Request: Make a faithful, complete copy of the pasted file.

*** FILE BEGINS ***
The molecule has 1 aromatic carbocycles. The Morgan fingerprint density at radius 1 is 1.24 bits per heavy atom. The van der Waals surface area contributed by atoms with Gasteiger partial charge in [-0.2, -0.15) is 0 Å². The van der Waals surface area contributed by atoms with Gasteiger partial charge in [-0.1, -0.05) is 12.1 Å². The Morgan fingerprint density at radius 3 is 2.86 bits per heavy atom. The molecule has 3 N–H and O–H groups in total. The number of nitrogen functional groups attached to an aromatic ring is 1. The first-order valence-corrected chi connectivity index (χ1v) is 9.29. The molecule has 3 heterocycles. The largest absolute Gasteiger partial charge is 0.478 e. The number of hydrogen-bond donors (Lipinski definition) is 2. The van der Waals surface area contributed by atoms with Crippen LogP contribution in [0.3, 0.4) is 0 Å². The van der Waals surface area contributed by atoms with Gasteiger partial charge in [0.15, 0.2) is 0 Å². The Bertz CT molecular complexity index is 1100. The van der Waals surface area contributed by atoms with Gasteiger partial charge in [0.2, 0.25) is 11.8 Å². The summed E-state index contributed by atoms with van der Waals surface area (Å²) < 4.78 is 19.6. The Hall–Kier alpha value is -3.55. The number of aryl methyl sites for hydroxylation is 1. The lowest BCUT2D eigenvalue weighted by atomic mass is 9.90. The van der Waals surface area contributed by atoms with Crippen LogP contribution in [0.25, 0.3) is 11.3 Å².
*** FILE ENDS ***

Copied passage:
The molecule has 1 aromatic carbocycles. The Morgan fingerprint density at radius 1 is 1.24 bits per heavy atom. The van der Waals surface area contributed by atoms with Gasteiger partial charge in [-0.2, -0.15) is 0 Å². The van der Waals surface area contributed by atoms with Gasteiger partial charge in [-0.1, -0.05) is 12.1 Å². The Morgan fingerprint density at radius 3 is 2.86 bits per heavy atom. The molecule has 3 N–H and O–H groups in total. The number of nitrogen functional groups attached to an aromatic ring is 1. The first-order valence-corrected chi connectivity index (χ1v) is 9.29. The molecule has 3 heterocycles. The largest absolute Gasteiger partial charge is 0.478 e. The number of hydrogen-bond donors (Lipinski definition) is 2. The van der Waals surface area contributed by atoms with Crippen LogP contribution in [0.3, 0.4) is 0 Å². The van der Waals surface area contributed by atoms with Gasteiger partial charge in [0.15, 0.2) is 0 Å². The Bertz CT molecular complexity index is 1100. The van der Waals surface area contributed by atoms with Gasteiger partial charge in [0.2, 0.25) is 11.8 Å². The summed E-state index contributed by atoms with van der Waals surface area (Å²) < 4.78 is 19.6. The Hall–Kier alpha value is -3.55. The number of aryl methyl sites for hydroxylation is 1. The lowest BCUT2D eigenvalue weighted by atomic mass is 9.90. The van der Waals surface area contributed by atoms with Crippen LogP contribution in [0.25, 0.3) is 11.3 Å².